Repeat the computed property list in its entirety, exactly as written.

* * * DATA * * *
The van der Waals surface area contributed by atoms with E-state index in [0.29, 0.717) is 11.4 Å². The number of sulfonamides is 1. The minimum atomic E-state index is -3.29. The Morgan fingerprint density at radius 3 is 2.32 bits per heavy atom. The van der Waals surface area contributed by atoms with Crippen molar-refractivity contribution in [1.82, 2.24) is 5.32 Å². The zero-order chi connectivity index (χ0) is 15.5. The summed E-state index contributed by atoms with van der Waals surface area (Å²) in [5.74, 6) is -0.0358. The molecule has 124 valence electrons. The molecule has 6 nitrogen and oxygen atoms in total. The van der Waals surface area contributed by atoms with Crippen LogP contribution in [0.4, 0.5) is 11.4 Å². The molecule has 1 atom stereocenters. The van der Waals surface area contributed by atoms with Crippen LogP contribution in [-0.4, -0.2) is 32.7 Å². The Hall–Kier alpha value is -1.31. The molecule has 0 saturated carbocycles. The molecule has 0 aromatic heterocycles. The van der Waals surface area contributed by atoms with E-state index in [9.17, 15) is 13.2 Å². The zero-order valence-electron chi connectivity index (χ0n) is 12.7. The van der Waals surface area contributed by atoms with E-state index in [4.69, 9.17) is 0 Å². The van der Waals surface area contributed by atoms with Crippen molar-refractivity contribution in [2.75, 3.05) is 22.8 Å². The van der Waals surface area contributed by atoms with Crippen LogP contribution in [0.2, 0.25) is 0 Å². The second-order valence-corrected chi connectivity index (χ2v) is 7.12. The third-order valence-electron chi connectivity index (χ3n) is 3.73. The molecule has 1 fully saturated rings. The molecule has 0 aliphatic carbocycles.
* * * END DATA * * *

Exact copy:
The van der Waals surface area contributed by atoms with E-state index in [0.29, 0.717) is 11.4 Å². The number of sulfonamides is 1. The minimum atomic E-state index is -3.29. The Morgan fingerprint density at radius 3 is 2.32 bits per heavy atom. The van der Waals surface area contributed by atoms with Crippen molar-refractivity contribution in [1.82, 2.24) is 5.32 Å². The zero-order chi connectivity index (χ0) is 15.5. The summed E-state index contributed by atoms with van der Waals surface area (Å²) in [5.74, 6) is -0.0358. The molecule has 124 valence electrons. The molecule has 6 nitrogen and oxygen atoms in total. The van der Waals surface area contributed by atoms with Crippen LogP contribution in [0.4, 0.5) is 11.4 Å². The molecule has 1 atom stereocenters. The van der Waals surface area contributed by atoms with Crippen LogP contribution in [-0.4, -0.2) is 32.7 Å². The Hall–Kier alpha value is -1.31. The molecule has 0 saturated carbocycles. The molecule has 0 aromatic heterocycles. The van der Waals surface area contributed by atoms with E-state index in [9.17, 15) is 13.2 Å². The zero-order valence-electron chi connectivity index (χ0n) is 12.7. The van der Waals surface area contributed by atoms with E-state index in [4.69, 9.17) is 0 Å². The van der Waals surface area contributed by atoms with Crippen molar-refractivity contribution in [2.75, 3.05) is 22.8 Å². The van der Waals surface area contributed by atoms with Crippen LogP contribution in [0.2, 0.25) is 0 Å². The second-order valence-corrected chi connectivity index (χ2v) is 7.12. The third-order valence-electron chi connectivity index (χ3n) is 3.73. The molecule has 1 fully saturated rings. The molecule has 0 aliphatic carbocycles.